Down in the sunshine state, ominous clouds gathering over the Democratic Party have apparently drenched party leadership before the political storm of 2018 even arrives. It appears Florida voters may give the badly splintered party an extra helping of doom and gloom in 2018, if a tampa bay timesThe Buzz” editorial is any indication. In it, Rep. Kionne Mcghee, D-Miami, incoming House minority leader, sounds more like he’s rearranging lounge chairs on the Titanic than breathing inspiration into politically cataleptic Democratic state House candidates.

“My goal is to maintain in the off-season our pickups from the presidential year, which is something Democrats have never done before,” McGhee is quoted in the Times piece.

Fla. Democrats treading water

Really? Unless McGhee is suffering from clinical depression, his goal of maintaining the status-quo in the 2018 election cycle is insanely inexplicable, seeing that Republicans currently dominate the House 78-41.

“We’re not going to play in a district just because we can...we’re going to go after those races that we believe we can win,” touted McGhee in the virtual Democratic obituary column. Florida’s top House Democrat publicly admitting that his party should not even consider a net pick-up against Republicans with the election more than 18 months away is a bit like being run over by a train because it was too much trouble to slide off the tracks.

Liberal newspaper down with Democrats' struggle

Times staff, obviously down with McGhee’s struggle, mentioned how Democrats typically fare better in presidential election years because blacks, Hispanics and young voters turn out in greater numbers. That Times' analysis, besides being nauseatingly placating from a political standpoint, lacks any attachment to the aspirations of rank-and-file Democratic voters.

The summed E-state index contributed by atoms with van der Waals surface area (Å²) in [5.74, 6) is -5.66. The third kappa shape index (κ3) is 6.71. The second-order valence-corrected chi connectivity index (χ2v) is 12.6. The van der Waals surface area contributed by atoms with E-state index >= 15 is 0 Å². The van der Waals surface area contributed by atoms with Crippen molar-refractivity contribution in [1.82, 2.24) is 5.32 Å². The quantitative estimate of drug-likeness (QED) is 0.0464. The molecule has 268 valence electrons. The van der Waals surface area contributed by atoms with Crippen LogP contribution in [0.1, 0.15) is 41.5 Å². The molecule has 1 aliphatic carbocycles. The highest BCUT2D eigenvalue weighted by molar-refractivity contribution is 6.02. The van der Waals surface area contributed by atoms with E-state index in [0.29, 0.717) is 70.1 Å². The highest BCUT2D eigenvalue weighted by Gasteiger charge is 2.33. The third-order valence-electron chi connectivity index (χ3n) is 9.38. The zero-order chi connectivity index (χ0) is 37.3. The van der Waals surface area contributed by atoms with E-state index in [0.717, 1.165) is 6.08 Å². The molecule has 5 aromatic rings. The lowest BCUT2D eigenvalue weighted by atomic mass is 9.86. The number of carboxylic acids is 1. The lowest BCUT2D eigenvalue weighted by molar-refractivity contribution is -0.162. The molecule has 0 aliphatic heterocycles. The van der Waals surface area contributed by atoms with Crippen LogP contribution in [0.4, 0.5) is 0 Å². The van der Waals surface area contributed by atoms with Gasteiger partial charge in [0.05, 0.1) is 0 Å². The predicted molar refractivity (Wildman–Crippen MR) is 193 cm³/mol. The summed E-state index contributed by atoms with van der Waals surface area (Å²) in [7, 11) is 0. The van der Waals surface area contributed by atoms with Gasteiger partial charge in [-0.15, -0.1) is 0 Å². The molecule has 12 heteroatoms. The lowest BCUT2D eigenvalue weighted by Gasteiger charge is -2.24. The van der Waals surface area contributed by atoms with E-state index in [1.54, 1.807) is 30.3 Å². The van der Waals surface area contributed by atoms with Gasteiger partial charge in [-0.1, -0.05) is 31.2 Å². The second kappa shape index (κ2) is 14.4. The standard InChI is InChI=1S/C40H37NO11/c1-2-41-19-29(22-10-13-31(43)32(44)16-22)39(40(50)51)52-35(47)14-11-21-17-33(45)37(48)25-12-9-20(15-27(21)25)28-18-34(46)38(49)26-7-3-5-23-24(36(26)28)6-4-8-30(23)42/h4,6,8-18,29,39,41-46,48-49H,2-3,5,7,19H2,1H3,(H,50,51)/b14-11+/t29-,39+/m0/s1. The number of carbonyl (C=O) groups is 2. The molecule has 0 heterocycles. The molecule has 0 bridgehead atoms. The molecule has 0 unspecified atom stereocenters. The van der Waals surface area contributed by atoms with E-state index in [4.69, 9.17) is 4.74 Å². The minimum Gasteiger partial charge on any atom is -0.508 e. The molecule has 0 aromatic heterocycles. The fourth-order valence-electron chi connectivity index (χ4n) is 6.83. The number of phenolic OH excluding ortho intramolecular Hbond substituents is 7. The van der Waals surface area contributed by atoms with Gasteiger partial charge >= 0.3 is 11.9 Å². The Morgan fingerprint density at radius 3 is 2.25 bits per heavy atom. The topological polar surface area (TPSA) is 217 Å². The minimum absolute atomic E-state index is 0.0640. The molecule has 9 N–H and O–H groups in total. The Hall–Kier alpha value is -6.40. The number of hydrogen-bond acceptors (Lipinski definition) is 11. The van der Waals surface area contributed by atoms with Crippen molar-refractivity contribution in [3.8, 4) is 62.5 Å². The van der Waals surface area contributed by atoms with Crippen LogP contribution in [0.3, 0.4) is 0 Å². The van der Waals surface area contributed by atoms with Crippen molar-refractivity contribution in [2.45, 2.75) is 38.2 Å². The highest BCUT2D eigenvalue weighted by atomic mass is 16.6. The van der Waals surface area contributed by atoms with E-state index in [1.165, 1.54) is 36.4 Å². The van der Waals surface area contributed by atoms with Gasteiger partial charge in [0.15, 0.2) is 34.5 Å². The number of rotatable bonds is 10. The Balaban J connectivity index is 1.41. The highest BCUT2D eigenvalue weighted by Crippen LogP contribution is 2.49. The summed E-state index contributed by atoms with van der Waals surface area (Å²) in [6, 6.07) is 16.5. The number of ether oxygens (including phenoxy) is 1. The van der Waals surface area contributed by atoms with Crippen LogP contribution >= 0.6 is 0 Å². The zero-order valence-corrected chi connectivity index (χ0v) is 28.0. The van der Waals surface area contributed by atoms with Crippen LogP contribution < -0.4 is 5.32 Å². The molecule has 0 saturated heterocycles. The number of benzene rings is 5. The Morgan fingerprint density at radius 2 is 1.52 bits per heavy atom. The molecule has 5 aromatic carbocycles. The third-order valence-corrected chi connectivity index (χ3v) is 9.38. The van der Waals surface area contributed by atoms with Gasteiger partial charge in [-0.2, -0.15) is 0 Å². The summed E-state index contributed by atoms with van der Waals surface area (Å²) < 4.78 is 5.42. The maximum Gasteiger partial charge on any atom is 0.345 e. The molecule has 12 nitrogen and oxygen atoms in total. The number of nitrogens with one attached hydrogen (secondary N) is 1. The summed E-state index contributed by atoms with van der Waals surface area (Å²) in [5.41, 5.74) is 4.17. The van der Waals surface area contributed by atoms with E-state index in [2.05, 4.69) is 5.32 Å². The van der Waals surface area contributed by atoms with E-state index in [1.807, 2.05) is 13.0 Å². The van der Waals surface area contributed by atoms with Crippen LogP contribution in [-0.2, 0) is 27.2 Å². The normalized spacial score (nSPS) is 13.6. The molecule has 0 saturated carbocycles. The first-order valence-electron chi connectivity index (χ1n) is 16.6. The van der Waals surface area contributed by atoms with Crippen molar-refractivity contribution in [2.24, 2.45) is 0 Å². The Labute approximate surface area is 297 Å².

To its credit, the Times' political puffer mentioned that the Democrats picked up a couple of seats in 2016, but that they generally lose that and more in “off year” elections. The enormous, stomping, salivating Tyrannosaurus Rex chomping on the red meat of the tone-deaf Democratic forfeiture is the notion that there is an “off year” for a political party that hasn’t had an on-year in several voting cycles.

Status-quo hardly inspirational

In the Times' article, staff writers' listing of a group of districts in which Democrats have offered unknown and untried candidates for 2018 contests is akin to excusing General Custer's last stand as a failure of his soldiers to fight.

On second thought, the minority speaker’s suggestion that Democrats need to focus on maintaining the status-quo in 2018 may work better in Florida than Georgia Democrats' doomed Sixth District strategy of blowing $25 million-plus on Jon Ossoff, a guy voters never heard of who lives five miles outside of the district with his girlfriend.